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You never get a second chance to make a first impression, and that’s especially true in mobile. One of the best ways to ensure no one comes back to your app is to make the time to value (TTV) too long. Specifically, the time it takes between launching an app and getting some value from it should be as short as possible. You should measure and track this over time as your app evolves; it’s an easy filter in applying cold-start and re-engagement opportunities.
On an app I was recently working on, we employed some common techniques to lower the TTV on first launch:
You can thank Apple for seeing more of this — they have started cracking down on apps that throw up login gates before a new user can see any content. A signup flow is at best annoying and at worst a huge headache for people that just want to see your app already. Instead, consider the pieces of content/functionality that you can promote before asking someone to commit to your app.
Yeah, yeah, I wrote a post last year about how UI walkthroughs are sometimes justified in mobile. Even so, that should not excuse you from being lazy. It might take extra work and introduce more complexity, but it’s possible to gradually introduce coachmarks in your app as someone uncovers new screens/functionality. The alternative is that someone will spend time dismissing a mini-tutorial before they’re ready to absorb that information. As an alternative, keep track of the three things those coachmarks explain. If someone doesn’t tick the three boxes after n sessions in the app, maybe that’s a good opportunity to encourage them to use the awesome-yet-hidden advanced mode?
The process of asking for permission is very different between iOS and Android. In the latter, you get a laundry list of every permission the app might need in the future. Some people may breeze past this list and grant access. Others may wonder why a question/answer app needs permission to send text messages, as seen in this thread about Jelly. (It’s so that you can send a question to a friend via sms for answering).
In iOS, any attempt to use a native phone service (e.g., location, camera, microphone) prompts the user for permission at time of use. This generally makes sense — when I click the camera icon in an app I understand why it’s asking for permission to access my camera.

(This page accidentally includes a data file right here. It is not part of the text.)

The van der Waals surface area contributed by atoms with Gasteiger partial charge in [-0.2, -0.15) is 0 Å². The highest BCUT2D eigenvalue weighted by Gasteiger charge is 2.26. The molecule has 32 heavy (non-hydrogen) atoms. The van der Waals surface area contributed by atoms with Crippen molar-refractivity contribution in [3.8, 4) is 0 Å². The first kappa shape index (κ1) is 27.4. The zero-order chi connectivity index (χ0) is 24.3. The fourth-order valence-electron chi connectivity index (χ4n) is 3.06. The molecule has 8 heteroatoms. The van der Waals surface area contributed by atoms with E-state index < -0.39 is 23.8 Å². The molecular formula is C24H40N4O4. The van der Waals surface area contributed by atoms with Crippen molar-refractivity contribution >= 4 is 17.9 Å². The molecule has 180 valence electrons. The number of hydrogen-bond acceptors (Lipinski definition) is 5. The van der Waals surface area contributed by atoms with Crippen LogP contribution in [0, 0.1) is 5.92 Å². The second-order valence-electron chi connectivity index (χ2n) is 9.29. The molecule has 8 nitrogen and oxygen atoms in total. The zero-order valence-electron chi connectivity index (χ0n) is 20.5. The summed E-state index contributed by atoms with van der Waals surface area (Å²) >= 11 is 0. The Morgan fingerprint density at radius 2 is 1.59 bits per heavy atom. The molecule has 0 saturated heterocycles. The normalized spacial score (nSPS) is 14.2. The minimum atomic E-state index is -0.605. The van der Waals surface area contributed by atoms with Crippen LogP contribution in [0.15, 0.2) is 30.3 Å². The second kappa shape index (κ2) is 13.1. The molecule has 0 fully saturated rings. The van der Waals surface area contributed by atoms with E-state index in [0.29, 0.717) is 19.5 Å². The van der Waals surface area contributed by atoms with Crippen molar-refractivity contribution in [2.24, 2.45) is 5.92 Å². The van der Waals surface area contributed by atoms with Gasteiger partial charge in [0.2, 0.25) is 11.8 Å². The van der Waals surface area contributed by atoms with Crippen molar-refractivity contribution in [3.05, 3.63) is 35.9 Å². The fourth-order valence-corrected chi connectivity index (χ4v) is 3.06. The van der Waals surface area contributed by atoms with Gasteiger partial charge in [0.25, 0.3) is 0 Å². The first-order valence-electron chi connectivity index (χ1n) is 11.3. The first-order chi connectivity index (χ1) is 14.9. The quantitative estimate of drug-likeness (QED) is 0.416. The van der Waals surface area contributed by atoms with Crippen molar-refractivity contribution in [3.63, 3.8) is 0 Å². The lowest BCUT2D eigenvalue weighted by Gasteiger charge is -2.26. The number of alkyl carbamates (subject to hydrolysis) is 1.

For the app we were building, we wanted to show a list of merchants and near the user. The precision of the search was not important: a user would want to see results that were close but not necessarily sorted by distance. We had a menu to provide searching and filtering options, which also included location. If you tapped on Current Location from this screen, we would prompt for location and if the user denied permission we simply wouldn’t use it. Since you could enter a City/State in the Location field it wasn’t necessary to stop.
We started a new user with this list of nearby merchants, but it bugged me that this meant either prompting for location permission before displaying any results or showing a non-local result set. Both options weren’t ideal. Instead we experimented with using the request’s IP address to geolocate the user. It wasn’t perfect, but got us in the right city without any prompting. Someone could still fine tune the results by granting permission to use their location, but they got a jump start on that process without the dialog. Plus, in the edge case that we got their IP’s location wrong, we were no worse than if we hadn’t tried at all.
It wasn’t a perfect solution, but I liked how quickly we could show relevant results to a new user. Ultimately, you’ll have to make your own calls on which prompts you need before delivering a meaningful experience. The decisions you make for your app are probably different than the ones Pinterest and Twitter make. I simply ask that you be thoughtful in how you first introduce a user to your app, and a low TTV will definitely help.